Flossing is Important!
Why is flossing so important? Because even with proper brushing, the areas between your teeth don’t get completely cleaned. And most cavities start between your teeth! To keep your teeth and gums healthy you must use dental floss to remove the plaque between your teeth at least once a day.
How to use dental floss
First, take about eighteen inches of floss and wind the two ends of it around your middle fingers, leaving about five inches between your hands. Pinch the floss between your thumbs and index fingers and leave about one inch in between to work with. Gently guide the floss between the first two teeth using a side-to-side motion.
Pull the floss tightly in a C shape around the side of one tooth and slide it under the gum line. Clean the surface of the tooth by using and up-and-down motion not the side-to-side motion you used to guide the floss between the teeth. Repeat on the adjacent tooth. Then remove the floss, wind it to an unused section and repeat the process to clean both sides of every tooth.
If you are just beginning to floss for the first time, your gums will probably bleed a little. The bleeding should stop after about a week of regular flossing. If the bleeding continues after a couple of weeks let us know right away. It might indicate problems or it might just be that your technique needs adjusting. We can help either way. Also, if you have trouble getting the floss between your teeth or if it catches or tears, let us know as soon as possible. It could indicate a problem that needs to be corrected.
Basic Dental Lingo
Ever hear all those dental words being thrown around and feel out of the loop? Here is a guide to common dental terms that you may need to know.
Cuspid Your teeth that come to a point (right next to your front teeth) are called cuspids. Sometimes they are called canines as well. Teeth that come to two points are called bicuspids.
Molar Your back teeth behind your bicuspids.
Crown The part of your tooth above the gum. (The visible part of your tooth).
Root The part of your tooth in your gums.
Enamel The hard surface of your teeth that protects the root of your tooth.
Gingivae Another name for your gums.
Pulp The soft inner structure of your tooth housing nerves and blood vessels.
Antiseptic A chemical that can be applied to your mouth to destroy germs.
Aspirator A straw like vacuum the dentist uses to suck all the saliva from your mouth.
Caries Another name for a cavity.
Fluoride A chemical that hardens your teeth and prevents tooth decay.
Labial and Lingual Anything having to do with your lips or tongue respectively.
Mandible Your lower jaw
Tartar Bacteria on your teeth than can lead to periodontal disease.
Plaque A sticky film that can form on the surface of your teeth that can turn into tartar.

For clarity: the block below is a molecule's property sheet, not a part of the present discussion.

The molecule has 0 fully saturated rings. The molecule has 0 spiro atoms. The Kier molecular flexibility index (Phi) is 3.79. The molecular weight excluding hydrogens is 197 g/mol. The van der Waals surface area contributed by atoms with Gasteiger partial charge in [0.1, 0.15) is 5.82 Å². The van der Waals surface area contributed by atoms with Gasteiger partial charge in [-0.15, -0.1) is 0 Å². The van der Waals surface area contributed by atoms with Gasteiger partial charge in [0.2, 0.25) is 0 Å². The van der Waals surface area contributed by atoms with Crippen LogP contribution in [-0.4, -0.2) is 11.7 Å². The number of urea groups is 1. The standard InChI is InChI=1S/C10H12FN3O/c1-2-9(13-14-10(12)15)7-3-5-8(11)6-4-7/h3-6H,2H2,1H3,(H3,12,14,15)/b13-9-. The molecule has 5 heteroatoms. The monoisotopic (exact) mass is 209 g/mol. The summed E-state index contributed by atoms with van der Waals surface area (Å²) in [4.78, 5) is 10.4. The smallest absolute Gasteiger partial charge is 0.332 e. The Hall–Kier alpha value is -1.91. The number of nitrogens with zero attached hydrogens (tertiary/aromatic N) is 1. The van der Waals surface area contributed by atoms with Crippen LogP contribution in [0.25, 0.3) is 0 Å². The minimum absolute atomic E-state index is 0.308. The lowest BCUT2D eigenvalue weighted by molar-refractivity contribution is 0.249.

12.20.17We wish everyone a wonderful Holiday. While we hope you indulge in many treats and feasts, we ask that you keep your oral hygiene in mind. Acids found in food and liquids can have a harmful affect on your teeth. Each tooth has a hard protective layer called the enamel. When acids come in contact with the enamel, the acids can make it soft. When this happens repeatedly, your enamel can wear away and can never be restored naturally.
The chance of getting cavities increases for those whose teeth are regularly exposed to food with high acid contents. It is impossible to make a complete list, as acidic foods are found everywhere, but following are some of the more common acidic food and beverages: Beer, Beef, Soft drinks, Coffee, Fish, Lamb, Pasta, White Flour, Table Salt, Pork and White Bread. Even grazing on fruits and vegetables slowly throughout the day can expose your teeth to acid damage.
Bacteria in your mouth, which feeds on sugars, can also create acid. The best way to avoid acid damage is to avoid snacking continuously throughout the day. Rinsing and flossing, and chewing sugar free gum after eating during the day can be helpful. Brushing right after eating acidic foods though, can actually damage the teeth, because the enamel is soft from the acid. Nuts and dairy are also good acid balancing foods.
Do you find yourself frustrated by reoccurring cavities? Many people look to Xylitol products to finally find a solution to becoming cavity free. Xylitol is a sugar substitute, occurring naturally in the fibers of foods like berries and mushrooms, which just happens to prevent cavities as well. Because Xylitol isn’t actually a sugar, it doesn’t feed the natural bacteria in our mouth. We get cavities, because the sugar we eat gives energy to the bacteria allowing it to multiply and increase the acid (PH balance) of our mouths. Thus, Xylitol prevents the bacteria growth that causes the acid attack on our teeth and promotes saliva, which is a natural tooth protector. Cavity fighting Xylitol products include mouthwash, mints, toothpaste and gum. Because most of us are on the go all day and don’t always have access to our tooth brush and floss, Xylitol products become a convenient supplement for fighting cavities. Additionally, since Xylitol occurs naturally in foods and is produced in small amounts by the human body, it’s also safe.